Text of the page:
July 27 marks the 65th anniversary of the 1953 armistice agreement that ended the ferocious fighting that marked the Korean War. Signed by generals from the United States—representing the UN Command—as well as North Korea and China, it ushered in an uncertain peace that millions of people on both sides of the conflict now hope to extend with a formal treaty ending the war once and for all.
“Nearly 70 years ago…an extremely bloody conflict ravaged the Korean Peninsula,” President Trump declared after his unprecedented summit meeting with North Korean leader Kim Jong-un in Singapore on June 12. “Countless people died in the conflict, including tens of thousands of brave Americans. Yet, while the armistice was agreed to, the war never ended.… But now we can all have hope that it will soon end. And it will.”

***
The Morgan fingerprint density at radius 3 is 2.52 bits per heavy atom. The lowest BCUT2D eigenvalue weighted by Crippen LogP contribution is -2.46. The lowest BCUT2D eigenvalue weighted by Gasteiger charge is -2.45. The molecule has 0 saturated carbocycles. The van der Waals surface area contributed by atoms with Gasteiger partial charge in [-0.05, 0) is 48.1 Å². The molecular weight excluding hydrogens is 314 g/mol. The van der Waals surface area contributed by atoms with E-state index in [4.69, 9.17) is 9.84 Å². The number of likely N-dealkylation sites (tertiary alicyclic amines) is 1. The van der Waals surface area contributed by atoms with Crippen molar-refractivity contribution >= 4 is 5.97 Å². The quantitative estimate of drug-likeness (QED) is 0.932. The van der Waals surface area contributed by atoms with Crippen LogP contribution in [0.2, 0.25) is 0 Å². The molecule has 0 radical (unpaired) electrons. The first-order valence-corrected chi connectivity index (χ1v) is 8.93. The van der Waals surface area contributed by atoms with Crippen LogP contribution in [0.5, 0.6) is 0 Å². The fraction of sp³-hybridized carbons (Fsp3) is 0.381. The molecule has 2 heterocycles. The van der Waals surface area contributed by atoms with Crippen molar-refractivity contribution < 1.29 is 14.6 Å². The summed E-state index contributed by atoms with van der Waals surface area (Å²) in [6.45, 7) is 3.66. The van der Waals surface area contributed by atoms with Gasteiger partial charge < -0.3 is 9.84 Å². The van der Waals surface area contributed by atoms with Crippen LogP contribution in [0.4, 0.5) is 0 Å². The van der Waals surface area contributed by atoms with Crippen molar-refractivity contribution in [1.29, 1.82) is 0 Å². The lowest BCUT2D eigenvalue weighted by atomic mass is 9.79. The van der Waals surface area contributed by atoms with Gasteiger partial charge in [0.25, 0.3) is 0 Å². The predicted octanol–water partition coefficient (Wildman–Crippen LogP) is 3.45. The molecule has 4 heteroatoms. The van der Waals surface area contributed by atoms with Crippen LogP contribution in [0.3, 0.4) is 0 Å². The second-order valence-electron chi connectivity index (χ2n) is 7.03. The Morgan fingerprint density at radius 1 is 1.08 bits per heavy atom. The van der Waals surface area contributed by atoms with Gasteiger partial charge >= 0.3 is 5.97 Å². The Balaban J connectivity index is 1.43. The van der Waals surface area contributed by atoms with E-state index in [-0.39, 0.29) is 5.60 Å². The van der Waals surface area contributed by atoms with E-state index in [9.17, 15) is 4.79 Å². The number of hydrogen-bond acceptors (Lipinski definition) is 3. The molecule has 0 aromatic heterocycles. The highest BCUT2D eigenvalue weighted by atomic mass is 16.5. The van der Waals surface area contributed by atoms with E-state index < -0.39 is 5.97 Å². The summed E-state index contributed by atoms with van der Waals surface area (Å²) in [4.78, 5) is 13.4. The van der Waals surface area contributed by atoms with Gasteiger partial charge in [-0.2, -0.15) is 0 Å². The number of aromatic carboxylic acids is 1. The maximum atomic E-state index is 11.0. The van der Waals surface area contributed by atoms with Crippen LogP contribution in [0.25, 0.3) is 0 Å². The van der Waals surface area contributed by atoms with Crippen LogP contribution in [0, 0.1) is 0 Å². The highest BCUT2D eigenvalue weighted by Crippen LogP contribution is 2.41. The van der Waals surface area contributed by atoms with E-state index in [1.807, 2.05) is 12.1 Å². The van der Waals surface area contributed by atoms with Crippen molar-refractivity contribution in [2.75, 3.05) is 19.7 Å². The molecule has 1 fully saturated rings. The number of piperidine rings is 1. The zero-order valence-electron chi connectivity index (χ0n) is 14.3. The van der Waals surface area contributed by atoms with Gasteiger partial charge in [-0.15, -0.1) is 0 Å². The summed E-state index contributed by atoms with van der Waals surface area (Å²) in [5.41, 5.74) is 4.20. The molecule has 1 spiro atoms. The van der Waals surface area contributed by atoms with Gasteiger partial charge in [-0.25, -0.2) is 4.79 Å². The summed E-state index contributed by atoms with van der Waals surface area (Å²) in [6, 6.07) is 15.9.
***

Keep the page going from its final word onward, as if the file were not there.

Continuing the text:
Over a month later, as Trump continues his quest to persuade Kim to give up his nuclear weapons with promises of a peace process, a lifting of sanctions, and economic assistance, five prominent analysts with extensive experience dealing with Pyongyang are looking to that armistice as a vehicle to provide the North with the security guarantees it needs to eliminate its only deterrent against the US military forces arrayed against it in the Asia-Pacific region.
In an article published by the Berkeley-based Nautilus Institute for Security and Sustainability earlier this month, the analysts—four Americans and one Australian—make an audacious proposal for the United States and North Korea to shift from their present status as enemies to virtual allies.
Under their proposal, the two warring countries would become “security partners” in which the North “would be neither an enemy nor an ally, but somewhere in-between, albeit on the cooperative end of the spectrum.” The situation, they say, could be analogous to the US relationship with Pakistan and Saudi Arabia.